Congratulations to Russia on the launch of Spektr-R (RadioAstron)

Louis D. Friedman • July 18, 2011

Good news from Russia today: after 20 years of development they have finally launched their RadioAstron satellite (the official name is Spektr-R) into a high elliptical orbit around Earth.

India's launch site as seen by Japan's Daichi orbiter, now lost

Emily Lakdawalla • April 25, 2011

I wrote the following blog entry about an image from Japan's Daichi Earth-observing orbiter last week as one to keep in my back pocket for a day when I was too busy to write, not anticipating that there'd soon be a more pressing reason to write about Daichi. On April 21, after just over five years of orbital operations, Daichi unexpectedly fell silent, and is probably lost forever.

Glory Lost - But Its Mission Must Go On

Charlene Anderson • March 04, 2011

Another painful loss to NASA's mission to study Earth from space: Today a Taurus XL rocket failed to lift the Glory satellite into Earth orbit when its clam-shell nosecone refused to open, forcing the rocket and its payload into the southern Pacific Ocean.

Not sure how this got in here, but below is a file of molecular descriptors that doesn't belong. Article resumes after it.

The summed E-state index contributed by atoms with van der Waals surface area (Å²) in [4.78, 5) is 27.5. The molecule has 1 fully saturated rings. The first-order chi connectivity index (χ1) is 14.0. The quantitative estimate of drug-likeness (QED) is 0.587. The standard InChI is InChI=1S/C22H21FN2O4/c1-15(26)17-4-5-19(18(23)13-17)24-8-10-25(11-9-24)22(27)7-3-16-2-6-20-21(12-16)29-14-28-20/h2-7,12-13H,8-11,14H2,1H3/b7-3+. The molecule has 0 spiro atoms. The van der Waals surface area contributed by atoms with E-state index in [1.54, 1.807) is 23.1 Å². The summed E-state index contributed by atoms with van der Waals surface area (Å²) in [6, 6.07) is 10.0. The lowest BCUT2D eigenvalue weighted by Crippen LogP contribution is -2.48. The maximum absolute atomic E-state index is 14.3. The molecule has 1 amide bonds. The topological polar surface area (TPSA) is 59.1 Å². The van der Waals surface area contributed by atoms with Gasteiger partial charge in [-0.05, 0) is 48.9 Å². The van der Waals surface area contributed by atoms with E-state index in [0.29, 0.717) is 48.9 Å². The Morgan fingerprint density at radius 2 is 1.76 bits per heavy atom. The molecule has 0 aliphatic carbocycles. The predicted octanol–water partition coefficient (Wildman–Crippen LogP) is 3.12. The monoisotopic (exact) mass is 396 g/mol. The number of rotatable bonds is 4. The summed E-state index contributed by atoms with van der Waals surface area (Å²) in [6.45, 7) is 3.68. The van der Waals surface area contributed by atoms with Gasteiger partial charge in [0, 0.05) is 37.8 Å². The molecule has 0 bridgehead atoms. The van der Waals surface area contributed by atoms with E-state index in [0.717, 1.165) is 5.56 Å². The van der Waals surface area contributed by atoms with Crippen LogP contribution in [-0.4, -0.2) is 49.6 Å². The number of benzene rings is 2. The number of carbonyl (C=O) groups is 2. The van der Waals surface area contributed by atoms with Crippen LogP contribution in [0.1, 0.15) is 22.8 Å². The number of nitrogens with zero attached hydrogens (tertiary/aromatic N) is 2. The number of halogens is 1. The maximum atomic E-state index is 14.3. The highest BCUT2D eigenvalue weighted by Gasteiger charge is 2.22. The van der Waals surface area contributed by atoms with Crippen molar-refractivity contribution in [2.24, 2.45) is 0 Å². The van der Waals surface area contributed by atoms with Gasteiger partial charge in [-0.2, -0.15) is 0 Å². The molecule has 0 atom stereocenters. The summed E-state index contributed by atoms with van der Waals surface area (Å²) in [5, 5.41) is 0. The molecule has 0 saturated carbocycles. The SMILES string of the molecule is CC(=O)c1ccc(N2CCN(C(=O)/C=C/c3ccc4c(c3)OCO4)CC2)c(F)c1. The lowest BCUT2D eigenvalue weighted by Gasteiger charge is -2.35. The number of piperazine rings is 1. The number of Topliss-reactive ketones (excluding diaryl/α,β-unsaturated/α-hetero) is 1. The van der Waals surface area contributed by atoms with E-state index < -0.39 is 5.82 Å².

Radar topographic view of a volcano

Emily Lakdawalla • January 17, 2011

Quick -- where is this? Is it one of Venus' iconic volcanoes? Or maybe Mars'?

Saturn's hexagon is not unique

Emily Lakdawalla • June 29, 2010

It turns out that Saturn's not the only place that displays geometrical shapes in its atmosphere. Earth does too.

A Martian Moment in Time, revisited

Emily Lakdawalla • May 12, 2010

A good start to my day today: The New York Times' Lens Blog featured the "Martian Moment in Time" photo that Opportunity took last week in a really nice writeup. I'm so grateful, and still a little surprised, that the folks on the Mars Exploration Rover mission took this idea and ran with it!

What's your favorite planet?

Charlene Anderson • March 02, 2010

Before you answer, check out these images!

Copenhagen Needs More Space, Part 2 The Orbiting Carbon Observatory Must Fly Again

Charlene Anderson • December 13, 2009

In our continuing saga of the Orbiting Carbon Observatory (OCO), the scene now switches from Copenhagen to Washington, D.C.

Copenhagen Needs More Space - Space Science Has Critical Role to Play in Climate Science

Charlene Anderson • December 10, 2009

Climate change and Copenhagen are dominating the world news this week, as politicians, diplomats, scientists, and protesters gathered in the Danish city for the 2009 meeting for the U.N. Framework Convention on Climate Change.

Items 21 - 40 of 41  Previous123Next
astronaut on Phobos
Let's Change the World

Become a member of The Planetary Society and together we will create the future of space exploration.

Join Today

LightSail
LightSail

LightSail 2 will launch aboard the SpaceX Falcon Heavy. Be part of this epic point in space exploration history!

Donate

You are here: